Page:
Being up front
On the question: what do you find the most important in your work? Phil responds directly: “Being up front and sharing as much as possible. Obviously without sharing all our secrets! But some companies guard every piece of knowledge, sharing as little as possible. I think, for me, the most important thing in working life is to share that knowledge as openly as possible so all parties can benefit from the positive aspects and work collaboratively to overcome the challenges”. And Phil’s good advice doesn’t end there: “Also don’t take it too seriously. Power industry projects almost always come with complex stories. And I can guarantee that during the project lifetime things will go wrong. You have to manage that whilst dealing with any conflict of opinion between parties in a positive way. But when the conflict is finished, and you all walk out of the meeting room, everybody has to remain friends. All parties want to achieve the same end goal, a successful project. So if the whole thing is successful everybody wins”.
Our own energy guru
“Nowadays we use energy quite unconsciously”, says Phil “We turn the boiler on for heat or we turn the light switch on. Generally, people do these things without thinking where the energy comes from or what its impact is”. And Phil thinks this is quite rash. Because energy is important! “I really do not agree with this idea that we should use energy unconsciously. There is a general lack of knowledge around the fundamentals of life, I think. And it’s not just energy, we don’t understand where our food comes from, where our clothes come from, and in the end where the waste goes. We tend to live in a societal bubble where we unconsciously consume energy and resources and reject waste without contemplating the wider impacts this has on our society or on the environment”, something Phil is concerned about. “And this is a modern issue, because throughout human history the procurement of energy, food, water and resources has been the most important thing we had to understand. For the bulk of our development these things dominated our daily lives. So even if you go back to the parents of our parents, they were absolutely conscious; they knew where their energy and heat came from. And where the food came from. For them, these things were the largest living costs they had to worry about”. explains Phil. “And if we go back a 150 years it took everybody’s effort to ensure we had sufficient food, water, energy and resources. The convenience of modern living has allowed us to lose this level of consciousness”.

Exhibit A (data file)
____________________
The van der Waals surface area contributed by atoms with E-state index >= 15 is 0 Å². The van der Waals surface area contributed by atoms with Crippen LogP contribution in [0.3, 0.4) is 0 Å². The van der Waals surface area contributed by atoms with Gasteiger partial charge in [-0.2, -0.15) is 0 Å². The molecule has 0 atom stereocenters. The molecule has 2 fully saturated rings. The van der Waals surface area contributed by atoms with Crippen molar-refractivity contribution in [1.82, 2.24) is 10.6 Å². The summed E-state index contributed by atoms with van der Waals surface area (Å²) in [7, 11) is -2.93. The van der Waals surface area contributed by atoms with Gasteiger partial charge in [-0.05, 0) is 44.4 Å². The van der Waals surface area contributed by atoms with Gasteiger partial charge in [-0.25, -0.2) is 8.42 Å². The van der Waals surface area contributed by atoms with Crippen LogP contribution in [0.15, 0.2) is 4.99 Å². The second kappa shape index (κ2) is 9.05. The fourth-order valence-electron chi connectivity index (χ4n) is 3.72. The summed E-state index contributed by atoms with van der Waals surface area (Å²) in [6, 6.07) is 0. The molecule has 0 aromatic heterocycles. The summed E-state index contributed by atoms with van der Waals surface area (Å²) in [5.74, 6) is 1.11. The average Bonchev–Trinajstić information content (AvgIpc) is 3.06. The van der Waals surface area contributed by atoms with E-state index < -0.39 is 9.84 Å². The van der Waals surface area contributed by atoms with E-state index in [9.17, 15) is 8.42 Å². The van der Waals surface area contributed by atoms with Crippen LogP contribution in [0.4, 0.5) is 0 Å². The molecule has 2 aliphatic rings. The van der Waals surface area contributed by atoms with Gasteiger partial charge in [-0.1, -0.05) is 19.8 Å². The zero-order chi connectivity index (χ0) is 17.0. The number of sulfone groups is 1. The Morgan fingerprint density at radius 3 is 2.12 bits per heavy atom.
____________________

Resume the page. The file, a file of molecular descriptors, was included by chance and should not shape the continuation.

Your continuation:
But our Phil is definitely not losing this! Because in his personal life he also has a focus on energy, having almost entirely removed himself from the gas network. So he uses a very small amount of gas every year from the grid. Phil does use grid electricity mostly, but he also generates a little bit of electricity through different means. “I installed different systems to allowed my to do that. So I heat my own home through the resources I can find nearby”, tells Phil proudly. “For example, this year I used wood to heat my home. This means my bills are very low, but also I am very conscious of where my energy is coming from”. And this wood is waste from a packaging factory. So Phil uses the same principles as N+P does for his own home. So now you understand why we call him our own energy guru!
But it doesn’t stop here. Phil doesn’t buy his food directly from the supermarket. “I buy most of my food from a local farm. The majority of things I buy are generally sourced within let’s say 30 miles from my home. I also think this is very important. It is crazy that we pick up sweat corn in the middle of winter in UK supermarkets. The logistics required to bring it from Kenya to Wales is enormous. It is madness. Modern human life is built around convenience only! I think the more effort we put into our lives the more fulfilling and sustainable they become.”.
Milestones and dreams
We have several major projects ongoing in Europe. Recently we signed a collaboration agreement with Mitsubishi Power to help us deliver these projects. But we are also developing similar agreements with a number of power plants to burn 100% Subcoal. “But maybe the biggest highlight is the general vibe with which we are progressing. Together with Adam, I hope to achieve many more milestones in the coming years”, tells Phil. Adam is a colleague who joined N+P alongside Phil from their previous project. Together they are a brilliant team. So definitely many more successes are yet to come.
Great corporate milestones! But what is Phil’s biggest personal dream? “Living entirely free of modern society…except power plants of course! Until the kids leave home, I agreed with my wife, we will live a normal suburban life (mostly!). But after this, I plan to remove myself entirely from the grid. That is the plan. It would be very difficult but very rewarding. I think provide all our own food, especially in winter, will be nearly impossible, but worth a try. Our house will probably look like some kind of mountain shack or shepherds hut, you know something like a tiny house concept… mainly because that’s as far as my building skills go!” Let’s say, back to the roots. “It’s that, or we are going to live on a boat”, ends Phil.
We agreed to do this exact same interview every year from now on. So maybe some day we have to visit Phil, because there is no internet connection for an online meeting anymore. That would be a dream, right Phil?